“Kindness and truth shall meet; justice and peace shall kiss” (Psalm 85:11)
On the morning of January 20, just moments after President Biden and Vice President Harris (I love writing that!) were sworn in, my cousin Craig 1 texted from the Mohave Desert:
Have had two days of dark clouds and cold winds. This morning solid overcast with some rain-cold, but long overdue in this part of the Mojave. But I’m not kidding, in the last 10 minutes of the Mad Emperor’s reign the clouds broke and cleared! It got bright and warm and I was once again ‘taking data in the sunshine.’ ! This is my motto and goal for 2021.
Then came an email from my British friend Helen, who lives in Exeter, in England:
Just wanted to send out greetings and congratulations to you on this wonderful day for you, for your country, our country, democracy…and the world! Celebrate well!
I myself had just burst into tears of relief and gratitude when President Biden, in his inaugural address, said, with fervent sincerity, “My whole soul is in this!” Both because he vowed it, and because it reminded me that we once again have a president with that kind of a soul.
Then Amanda Gorman both raised the bar and cleared it with her Inauguration poem, The Hill We Climb (all text in red italics, below, is from the poem:)
When day comes we ask ourselves,
where can we find light in this never-ending shade?
The loss we carry,
a sea we must wade
We’ve braved the belly of the beast
We’ve learned that quiet isn’t always peace
And the norms and notions
of what just is
Isn’t always just-ice
And yet the dawn is ours […]
Down the hatch tonight, my friend Susannah signed off that evening.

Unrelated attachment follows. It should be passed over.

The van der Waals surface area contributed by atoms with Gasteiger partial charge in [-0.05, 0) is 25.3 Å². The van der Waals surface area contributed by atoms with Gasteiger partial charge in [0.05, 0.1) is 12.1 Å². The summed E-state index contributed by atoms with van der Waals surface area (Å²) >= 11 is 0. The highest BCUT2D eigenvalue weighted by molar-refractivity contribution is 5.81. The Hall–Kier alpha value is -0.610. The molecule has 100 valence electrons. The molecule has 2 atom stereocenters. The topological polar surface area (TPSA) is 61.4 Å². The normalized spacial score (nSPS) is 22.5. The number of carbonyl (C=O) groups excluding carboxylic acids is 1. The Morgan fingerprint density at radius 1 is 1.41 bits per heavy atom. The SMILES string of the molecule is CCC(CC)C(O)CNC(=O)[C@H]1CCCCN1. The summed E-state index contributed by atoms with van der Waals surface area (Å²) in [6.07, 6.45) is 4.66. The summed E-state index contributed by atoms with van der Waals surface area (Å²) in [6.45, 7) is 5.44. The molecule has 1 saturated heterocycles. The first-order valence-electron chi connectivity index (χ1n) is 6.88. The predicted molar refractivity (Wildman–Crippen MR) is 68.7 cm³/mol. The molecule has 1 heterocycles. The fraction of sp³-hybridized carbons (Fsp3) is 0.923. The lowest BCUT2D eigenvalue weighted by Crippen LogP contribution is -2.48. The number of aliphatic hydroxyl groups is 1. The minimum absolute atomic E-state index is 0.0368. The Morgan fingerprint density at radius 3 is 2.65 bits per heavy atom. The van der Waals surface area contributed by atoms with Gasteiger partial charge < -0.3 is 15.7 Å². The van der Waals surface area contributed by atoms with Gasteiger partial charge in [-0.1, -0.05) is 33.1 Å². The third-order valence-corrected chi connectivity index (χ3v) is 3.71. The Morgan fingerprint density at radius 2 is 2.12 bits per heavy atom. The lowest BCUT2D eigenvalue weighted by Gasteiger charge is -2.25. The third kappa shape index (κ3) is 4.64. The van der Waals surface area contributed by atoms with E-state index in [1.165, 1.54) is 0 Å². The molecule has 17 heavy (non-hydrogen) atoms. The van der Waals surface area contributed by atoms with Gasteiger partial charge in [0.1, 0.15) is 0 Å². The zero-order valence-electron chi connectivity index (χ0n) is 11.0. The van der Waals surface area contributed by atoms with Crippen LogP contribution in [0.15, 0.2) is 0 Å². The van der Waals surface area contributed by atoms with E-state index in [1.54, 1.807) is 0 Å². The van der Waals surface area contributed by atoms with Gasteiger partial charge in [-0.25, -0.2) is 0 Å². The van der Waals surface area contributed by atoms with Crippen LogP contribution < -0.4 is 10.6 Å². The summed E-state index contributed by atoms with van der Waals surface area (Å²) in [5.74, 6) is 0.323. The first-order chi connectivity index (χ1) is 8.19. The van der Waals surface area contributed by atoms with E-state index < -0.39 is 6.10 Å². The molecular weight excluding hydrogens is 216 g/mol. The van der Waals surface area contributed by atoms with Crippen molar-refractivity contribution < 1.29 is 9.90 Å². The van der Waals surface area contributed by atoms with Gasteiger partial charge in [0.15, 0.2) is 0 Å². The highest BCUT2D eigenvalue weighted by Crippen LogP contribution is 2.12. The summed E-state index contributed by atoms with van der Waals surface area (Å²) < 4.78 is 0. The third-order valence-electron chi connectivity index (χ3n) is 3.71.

The next morning, Susannah texts:
I had a giant screaming freak-out cry fest. I did not know all that was there. It all came out. A crazy freak-out. Him, being gone. I lost my mind. I cried so hard.
I knew what she meant, as I’d been feeling something new, too, the day after the inauguration: the stirring and welling of the feeling (as distinct from just the “knowing” and the “coping”) of the full scale and scope of the horror of the past four years, with its cumulative trauma and associated “grie-lief” 2 now. A scale of grief and fear that I could only begin to fully feel now that the need for the constant coping-with was over, in a definitively-ritual way if not perhaps a final one. I felt it this morning as a particular flavor of anxiety that I have come to recognize signals “grief-under-pressure” for me: an agitated fatigue, some nausea, a tightness in my throat, big irritability, and an intensifying, discomfiting feeling of angry contempt for those who continue to hold DT in esteem.
All day, the words The horror, the horror! (Kurtz’s last words, in Joseph Conrad’s novel, The Heart of Darkness 3) kept running through my mind.
And I envied Susannah her cryfest, as I waited for whatever would let my own dam break, within.
Meanwhile, the focus in news platforms, social media, and text chains among friends was beginning to turn more fully to the question of holding Trump accountable for his crimes.
Which is when I remembered an experience I had the night after the execution of Saddam Hussein, on December 30, 2006.
The brutal Iraqi dictator was executed by hanging after being convicted of crimes against humanity following the earlier massacre of 148 Iraqi Shi’ites in retaliation for an assassination attempt against him. The Iraqi government’s official video of the execution ended with the moment the noose was placed around his neck, but a cell phone recording of the hanging released to the news media showed him surrounded by a crowd viciously jeering him as he fell through the trap door of the gallows.
It was a disturbing image, and I remember feeling disturbed both by the image and by my own vindictive glee.
That night, I dreamed I was at the hanging, though I stood at a distance. Saddam Hussein wore a white thawb. Just as in the video, an angry, jeering crowd milled around the gallows, shouting insults and spitting.